High Rate of Overridden Drug Contraindication Alerts for Patients with Cancer
Washington, DC—Patients with cancer are often prescribed medications for the treatment of comorbid conditions, and some of those medications may have harmful drug interactions with the therapies used to treat their cancer. Computerized alert systems are now being used to inform providers or support personnel on such contraindications.
A new study reported at the 2013 American Medical Informatics Association meeting suggests that the vast majority of contraindication alerts for prescribed cancer medications on computerized provider order entry systems are overridden by various providers, including physicians and nurses, and many of these are done without an explanation.
Of the 214 contraindicated medication alerts for a population of 117 patients with cancer (adults and children) who were being treated at a large, multispecialty, ambulatory academic practice that provides care throughout the Houston community, 93% of alerts were overridden, according to data gathered by Elise G. Brune and Dean F. Sittig, PhD, Professor, University of Texas Health Science Center at Houston, under the supervision of Allison B. McCoy, PhD, Assistant Professor of Biostatistics and Bioinformatics, Tulane University, New Orleans, LA. Furthermore, 83.2% of the alerts were overridden without an explanation.
Physicians and nurses overrode all medication alerts they received, whereas medical assistants overrode 13% (8 of 62) of alerts. Members of several medical specialties overrode all alerts, including oncologists, obstetrician/gynecologists, endocrinologists, and neurologists.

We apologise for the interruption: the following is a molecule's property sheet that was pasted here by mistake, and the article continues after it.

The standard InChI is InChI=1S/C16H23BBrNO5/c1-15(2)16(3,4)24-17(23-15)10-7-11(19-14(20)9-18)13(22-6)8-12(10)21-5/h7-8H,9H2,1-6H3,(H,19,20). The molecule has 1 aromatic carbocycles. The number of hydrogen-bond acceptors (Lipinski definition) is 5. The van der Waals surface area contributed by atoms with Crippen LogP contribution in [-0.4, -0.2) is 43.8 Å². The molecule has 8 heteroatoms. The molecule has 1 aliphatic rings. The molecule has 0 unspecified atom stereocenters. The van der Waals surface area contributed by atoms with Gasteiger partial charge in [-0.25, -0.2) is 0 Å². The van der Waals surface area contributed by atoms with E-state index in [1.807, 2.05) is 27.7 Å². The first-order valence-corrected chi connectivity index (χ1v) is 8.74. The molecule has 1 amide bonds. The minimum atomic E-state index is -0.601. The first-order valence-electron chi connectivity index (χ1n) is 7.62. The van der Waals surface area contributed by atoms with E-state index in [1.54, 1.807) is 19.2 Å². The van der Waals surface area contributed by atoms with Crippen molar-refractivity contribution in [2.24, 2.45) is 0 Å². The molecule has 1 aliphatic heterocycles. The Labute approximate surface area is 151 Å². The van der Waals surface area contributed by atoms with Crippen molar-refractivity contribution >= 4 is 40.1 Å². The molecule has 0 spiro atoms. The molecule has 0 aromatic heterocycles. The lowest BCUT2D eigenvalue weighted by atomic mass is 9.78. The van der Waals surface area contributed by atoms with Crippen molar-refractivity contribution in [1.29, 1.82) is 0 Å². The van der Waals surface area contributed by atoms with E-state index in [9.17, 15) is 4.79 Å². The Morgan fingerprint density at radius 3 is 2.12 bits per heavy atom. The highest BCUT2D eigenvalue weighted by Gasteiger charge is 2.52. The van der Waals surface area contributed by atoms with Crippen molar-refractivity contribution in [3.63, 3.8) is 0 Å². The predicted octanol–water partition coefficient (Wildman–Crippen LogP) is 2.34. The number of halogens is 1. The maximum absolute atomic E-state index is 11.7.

By contrast, otolaryngologists did not override most alerts, nor did pediatricians and plastic surgeons. The sample sizes were too small to determine whether any of the differences in alert override rates were significant.
“The differences between specialty and provider types [of alerts] are likely due to those types with the highest override rates using the system more and seeing more alerts than others,” said Dr McCoy. “These high rates are not unique to cancer patients or our institution.”
On average, there were 1.7 overridden alerts per patient. Of the 46 alerts for absolute drug contraindications, 95% were overridden, as were 15.8% (12 of 76) of alerts for potential contraindications, and all 75 of the alerts for contraindication cautions.
Of the overrides with explanations, 5% were attributed to the benefit of the contraindicated medication outweighing the risk to the patient. Another 3% of the alerts were overridden because the clinician deemed the contraindication to present little risk to the patient, and the clinician gave appropriate warnings to the patient. A total of 2% of alerts were overridden because there were no reasonable alternatives for the patient. A total of 83.2% of the alerts were overridden without an explanation. Only 7% of alerts were not overridden.
The researchers also found peaks and valleys in the alert and override patterns: the highest rates of alert overrides were in March, May, September, and December, with the lowest rates in January, April, June, and July. The rates of overriding also peaked at 9:00 am and at 1:30 pm, and dipped overnight and at noon.
Dr McCoy has received a grant to evaluate all medication alerts in detail, not just those for cancer medications.